Talking cracked teeth

Experiencing pain from a tooth when chewing or biting, especially when you release the bite? Perhaps you are experiencing toothache that comes and goes, but is not continuous, or there is sensitivity to hot or cold, or sweet foods. These are some common symptoms of a cracked tooth, although not every cracked tooth will produce symptoms.

A cracked tooth is a tooth that has a split, fracture, craze or crack somewhere in the tooth and can be caused by a variety of factors, eg:

  • Loss of a significant portion of tooth — with weakened integrity of the tooth structure due to large fillings or wear.
  • Age is a factor — if you’re over 50 you probably have teeth previously repaired with silver amalgam fillings that lack the flex of the more modern composite filling.
  • Pressure from tooth grinding.
  • Chewing on hard objects or foods such as ice, nuts or hard lollies.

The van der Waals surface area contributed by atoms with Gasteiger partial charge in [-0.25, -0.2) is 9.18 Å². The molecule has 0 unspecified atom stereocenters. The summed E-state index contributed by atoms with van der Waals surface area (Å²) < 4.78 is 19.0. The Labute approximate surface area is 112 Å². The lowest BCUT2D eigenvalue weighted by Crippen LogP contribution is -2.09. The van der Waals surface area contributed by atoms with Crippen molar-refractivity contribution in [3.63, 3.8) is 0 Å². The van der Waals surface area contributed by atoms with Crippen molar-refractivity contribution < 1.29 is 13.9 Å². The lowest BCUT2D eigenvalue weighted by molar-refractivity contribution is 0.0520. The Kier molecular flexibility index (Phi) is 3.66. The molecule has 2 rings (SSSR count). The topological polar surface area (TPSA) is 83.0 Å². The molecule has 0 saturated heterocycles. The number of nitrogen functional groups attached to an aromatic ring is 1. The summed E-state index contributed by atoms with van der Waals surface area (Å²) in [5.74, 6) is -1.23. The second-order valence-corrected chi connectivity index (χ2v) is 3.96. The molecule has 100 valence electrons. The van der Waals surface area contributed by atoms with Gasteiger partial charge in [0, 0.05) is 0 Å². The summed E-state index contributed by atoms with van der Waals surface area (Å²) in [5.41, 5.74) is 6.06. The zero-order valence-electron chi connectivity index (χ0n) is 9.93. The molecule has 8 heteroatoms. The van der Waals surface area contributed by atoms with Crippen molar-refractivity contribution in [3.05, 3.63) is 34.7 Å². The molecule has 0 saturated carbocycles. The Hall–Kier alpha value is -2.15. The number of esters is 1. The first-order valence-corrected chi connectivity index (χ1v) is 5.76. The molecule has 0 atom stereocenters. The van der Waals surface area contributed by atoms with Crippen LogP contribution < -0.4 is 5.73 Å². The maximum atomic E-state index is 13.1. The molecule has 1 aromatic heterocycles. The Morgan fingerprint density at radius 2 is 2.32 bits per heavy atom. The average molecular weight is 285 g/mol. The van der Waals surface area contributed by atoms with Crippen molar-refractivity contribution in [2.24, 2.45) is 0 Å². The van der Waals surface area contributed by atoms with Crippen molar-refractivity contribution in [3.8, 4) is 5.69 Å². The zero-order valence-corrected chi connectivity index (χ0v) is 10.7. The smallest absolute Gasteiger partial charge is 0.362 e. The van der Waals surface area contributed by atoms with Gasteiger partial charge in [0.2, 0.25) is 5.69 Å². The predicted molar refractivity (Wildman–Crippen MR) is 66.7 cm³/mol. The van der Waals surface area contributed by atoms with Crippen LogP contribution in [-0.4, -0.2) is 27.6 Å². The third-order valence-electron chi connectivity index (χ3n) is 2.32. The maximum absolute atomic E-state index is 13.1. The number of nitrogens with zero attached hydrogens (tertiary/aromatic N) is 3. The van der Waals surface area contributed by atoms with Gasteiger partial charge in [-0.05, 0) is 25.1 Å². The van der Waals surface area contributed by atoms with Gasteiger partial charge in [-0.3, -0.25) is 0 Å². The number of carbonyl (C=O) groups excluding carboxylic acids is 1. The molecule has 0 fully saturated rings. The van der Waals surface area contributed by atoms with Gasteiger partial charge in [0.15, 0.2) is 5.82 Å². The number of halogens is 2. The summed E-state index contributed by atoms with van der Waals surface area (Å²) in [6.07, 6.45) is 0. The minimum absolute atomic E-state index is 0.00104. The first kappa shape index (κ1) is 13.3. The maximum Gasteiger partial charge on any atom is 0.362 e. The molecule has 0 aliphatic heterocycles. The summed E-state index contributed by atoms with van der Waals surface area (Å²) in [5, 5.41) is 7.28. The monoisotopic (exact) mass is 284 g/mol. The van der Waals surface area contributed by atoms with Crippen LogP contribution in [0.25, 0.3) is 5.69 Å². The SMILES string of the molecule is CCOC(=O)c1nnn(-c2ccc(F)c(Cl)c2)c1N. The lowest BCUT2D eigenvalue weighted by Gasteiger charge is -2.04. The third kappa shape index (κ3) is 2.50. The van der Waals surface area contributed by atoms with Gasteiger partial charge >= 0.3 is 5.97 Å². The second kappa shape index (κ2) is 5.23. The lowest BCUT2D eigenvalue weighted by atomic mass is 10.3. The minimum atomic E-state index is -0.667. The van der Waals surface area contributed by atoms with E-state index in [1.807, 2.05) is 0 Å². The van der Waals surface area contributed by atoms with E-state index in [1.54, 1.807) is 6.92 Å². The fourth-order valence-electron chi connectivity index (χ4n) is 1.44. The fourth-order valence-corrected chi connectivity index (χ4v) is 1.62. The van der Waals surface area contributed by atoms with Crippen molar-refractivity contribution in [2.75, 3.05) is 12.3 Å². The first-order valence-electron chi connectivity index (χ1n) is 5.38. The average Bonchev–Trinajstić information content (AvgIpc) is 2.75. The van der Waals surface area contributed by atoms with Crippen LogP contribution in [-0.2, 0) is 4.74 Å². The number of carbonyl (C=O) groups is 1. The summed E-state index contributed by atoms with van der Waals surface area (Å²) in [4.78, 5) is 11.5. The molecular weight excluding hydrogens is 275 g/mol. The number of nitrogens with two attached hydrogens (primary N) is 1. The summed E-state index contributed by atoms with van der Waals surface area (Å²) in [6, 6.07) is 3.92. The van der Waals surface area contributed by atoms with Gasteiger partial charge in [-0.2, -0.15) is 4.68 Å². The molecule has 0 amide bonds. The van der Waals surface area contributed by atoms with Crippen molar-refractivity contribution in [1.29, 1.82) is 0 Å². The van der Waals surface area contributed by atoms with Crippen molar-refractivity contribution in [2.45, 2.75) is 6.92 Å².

• Accidents involving blows to the mouth, which could include a sporting injury, fall or car accident.

In some instances, it might be difficult to diagnose a cracked tooth and not everyone has typical symptoms. Your dentist will typically take a dental x-ray to determine the degree and location of the crack as well as complete a visual inspection of the tooth. Once determined and depending on the size and location of the crack, treatment may vary from filling to root canal treatment. A severely cracked tooth may require extraction.

If you have pain from a suspected cracked tooth, avoid chewing on that side of your mouth and call your dentist.

Share: